The 4 Cs of Medical Care
Most doctors that have been in the medical field know the importance of one thing — time. However, not all of them realize that time is just as precious to the patient as well as the doctor. The 4 Cs will help current medical practitioners become better doctors and so I am sharing this knowledge here. These are not of my own making, but those of us that have been in the medical profession long enough live by these 4 principles as they help us to become the caring professionals our patients wish for us to be.
The 4 Cs are as follows:
In order to make sure that we can make a true and accurate diagnosis of a patient’s ailment, we have to practice competency. We can accomplish this by reviewing all presenting symptoms and tying these into the patient’s medical history to ascertain if any of the current ailments had been experienced before and what were the recommendations, as well as medications, that were prescribed to the individual. However, competency doesn’t end there. Looking at the medical history, the patient’s current diagnosis along with the treating practitioner’s education, should help the medical practitioner conclude the correct cause of the ailment and prescribe treatment and/ or medication that would have the optimal results in curing the patient.
A week or two post prescribing treatment and/ or medication, the doctor should follow up to see how the patient is recuperating. Checking in with the patient not only fulfills the doctor’s obligation towards the patient, but it also fulfills the obligation that we, as medical practitioners, have for ourselves.
Good communication is not just necessary in the medical field, but in all of our work and personal lives. However, more than any other profession, good communication is an obligation that you have as a medical practitioner to your patient. It helps to ensure that he/ she understands all severities of their current diagnosis as well as options towards a cure from the ailment.
Most patients do not question the competency of their doctors, but they do question communication, and doctors that communicate poorly have a higher percentage of patients changing to an another doctor. A proactive approach would also be to make sure that the patient has understood your recommendations for him/ her accurately by asking them to ask any questions they have and also to repeat to you what has been discussed. More often, than not, if the patient can accurately repeat back to you what your medication suggestions, treatment options and severities are, he/ she will have a better understanding of the whole picture.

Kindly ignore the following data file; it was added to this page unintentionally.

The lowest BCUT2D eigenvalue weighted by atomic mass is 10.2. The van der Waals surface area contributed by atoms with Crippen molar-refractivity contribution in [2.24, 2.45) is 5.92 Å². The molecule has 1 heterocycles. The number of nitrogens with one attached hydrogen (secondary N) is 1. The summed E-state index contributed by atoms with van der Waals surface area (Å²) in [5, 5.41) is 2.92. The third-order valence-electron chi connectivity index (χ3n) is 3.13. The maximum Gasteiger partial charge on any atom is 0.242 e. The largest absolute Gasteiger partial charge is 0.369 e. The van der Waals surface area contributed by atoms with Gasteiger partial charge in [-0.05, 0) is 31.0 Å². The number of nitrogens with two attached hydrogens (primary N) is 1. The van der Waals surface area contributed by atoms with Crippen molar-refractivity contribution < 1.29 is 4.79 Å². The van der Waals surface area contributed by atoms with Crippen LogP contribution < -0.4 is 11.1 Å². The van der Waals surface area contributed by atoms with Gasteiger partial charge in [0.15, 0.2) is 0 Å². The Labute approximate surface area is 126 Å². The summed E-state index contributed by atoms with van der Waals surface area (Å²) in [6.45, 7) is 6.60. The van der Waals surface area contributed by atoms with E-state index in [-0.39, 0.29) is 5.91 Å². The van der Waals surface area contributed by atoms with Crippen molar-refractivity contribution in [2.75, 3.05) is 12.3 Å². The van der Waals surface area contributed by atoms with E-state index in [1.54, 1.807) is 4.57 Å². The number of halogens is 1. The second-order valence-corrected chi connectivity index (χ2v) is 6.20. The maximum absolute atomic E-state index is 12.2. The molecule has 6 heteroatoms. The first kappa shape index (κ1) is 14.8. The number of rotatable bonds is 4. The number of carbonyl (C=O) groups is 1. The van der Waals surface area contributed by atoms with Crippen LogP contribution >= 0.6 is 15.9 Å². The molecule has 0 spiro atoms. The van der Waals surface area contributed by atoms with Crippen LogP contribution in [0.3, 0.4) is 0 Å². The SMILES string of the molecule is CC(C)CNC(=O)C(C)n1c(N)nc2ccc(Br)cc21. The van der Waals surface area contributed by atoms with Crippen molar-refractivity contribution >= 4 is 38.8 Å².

As stated earlier, time is precious for everyone — both doctors and the patients that they are treating — and so it helps for a medical practitioner to have flexible hours to be able to see his/ her patients. It is something that patients look for when they choose a doctor. Having office hours on the weekends or at nights gives a sense of reassurance to the patient that he/ she will definitely have a chance to be seen by their doctor and will not have to put aside other things (i.e. work, child care) to make sure they arrive on time for their appointment.
In addition to extending hours, doctors should note that wait time — another aspect of the patient’s complete time devoted to the session — should be as short as possible. Granted that wait times cannot be helped, and some patients will require more of your time than others, but you should try your best to reduce the time your patients end up waiting for you.
Agreed that all of the preceding Cs are important, compassion, however, is probably the most vital of the 4 Cs in building a strong foundation with your patient. Make sure to listen to the concerns of your patient by giving him/ her 100% of your attention and time. Allay any fears that he/ she might have before you end the session and go to your next patient. It’s not easy and compassion is something that comes with experience.
A step in the right direction of becoming a compassionate and caring doctor for your patients is empathy. Being emphatic to their concerns, their doubts, putting possible misconceptions they might have of a diagnosis to rest, will only help them understand their predicament better and come to a closure with it.